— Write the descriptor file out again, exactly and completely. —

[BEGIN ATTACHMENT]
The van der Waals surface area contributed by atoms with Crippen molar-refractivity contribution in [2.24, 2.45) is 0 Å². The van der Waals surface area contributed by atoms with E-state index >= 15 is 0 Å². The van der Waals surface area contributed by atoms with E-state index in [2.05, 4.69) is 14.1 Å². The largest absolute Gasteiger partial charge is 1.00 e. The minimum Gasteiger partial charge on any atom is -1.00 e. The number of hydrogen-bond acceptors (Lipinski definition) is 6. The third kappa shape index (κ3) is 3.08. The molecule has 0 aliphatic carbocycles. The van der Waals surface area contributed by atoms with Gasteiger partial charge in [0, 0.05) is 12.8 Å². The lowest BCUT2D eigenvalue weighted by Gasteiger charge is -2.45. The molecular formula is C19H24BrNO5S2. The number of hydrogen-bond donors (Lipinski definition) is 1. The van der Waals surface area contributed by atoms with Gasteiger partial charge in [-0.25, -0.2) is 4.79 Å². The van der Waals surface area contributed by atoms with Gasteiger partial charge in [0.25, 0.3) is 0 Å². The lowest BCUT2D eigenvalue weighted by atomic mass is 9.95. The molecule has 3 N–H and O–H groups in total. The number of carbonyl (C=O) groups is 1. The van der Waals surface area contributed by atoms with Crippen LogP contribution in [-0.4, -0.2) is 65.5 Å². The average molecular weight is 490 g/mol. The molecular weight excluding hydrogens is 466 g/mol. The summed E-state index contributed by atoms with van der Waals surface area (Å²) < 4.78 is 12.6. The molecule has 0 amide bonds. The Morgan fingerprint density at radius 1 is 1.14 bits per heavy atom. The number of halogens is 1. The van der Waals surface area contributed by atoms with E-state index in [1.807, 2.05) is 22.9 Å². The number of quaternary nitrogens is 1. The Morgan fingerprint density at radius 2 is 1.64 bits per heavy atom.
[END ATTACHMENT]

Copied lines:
The van der Waals surface area contributed by atoms with Crippen molar-refractivity contribution in [2.24, 2.45) is 0 Å². The van der Waals surface area contributed by atoms with E-state index >= 15 is 0 Å². The van der Waals surface area contributed by atoms with E-state index in [2.05, 4.69) is 14.1 Å². The largest absolute Gasteiger partial charge is 1.00 e. The minimum Gasteiger partial charge on any atom is -1.00 e. The number of hydrogen-bond acceptors (Lipinski definition) is 6. The third kappa shape index (κ3) is 3.08. The molecule has 0 aliphatic carbocycles. The van der Waals surface area contributed by atoms with Gasteiger partial charge in [0, 0.05) is 12.8 Å². The lowest BCUT2D eigenvalue weighted by Gasteiger charge is -2.45. The molecular formula is C19H24BrNO5S2. The number of hydrogen-bond donors (Lipinski definition) is 1. The van der Waals surface area contributed by atoms with Gasteiger partial charge in [-0.25, -0.2) is 4.79 Å². The van der Waals surface area contributed by atoms with Gasteiger partial charge in [0.25, 0.3) is 0 Å². The lowest BCUT2D eigenvalue weighted by atomic mass is 9.95. The molecule has 3 N–H and O–H groups in total. The number of carbonyl (C=O) groups is 1. The van der Waals surface area contributed by atoms with Crippen LogP contribution in [-0.4, -0.2) is 65.5 Å². The average molecular weight is 490 g/mol. The molecular weight excluding hydrogens is 466 g/mol. The summed E-state index contributed by atoms with van der Waals surface area (Å²) < 4.78 is 12.6. The molecule has 0 amide bonds. The Morgan fingerprint density at radius 1 is 1.14 bits per heavy atom. The number of halogens is 1. The van der Waals surface area contributed by atoms with E-state index in [1.807, 2.05) is 22.9 Å². The number of quaternary nitrogens is 1. The Morgan fingerprint density at radius 2 is 1.64 bits per heavy atom.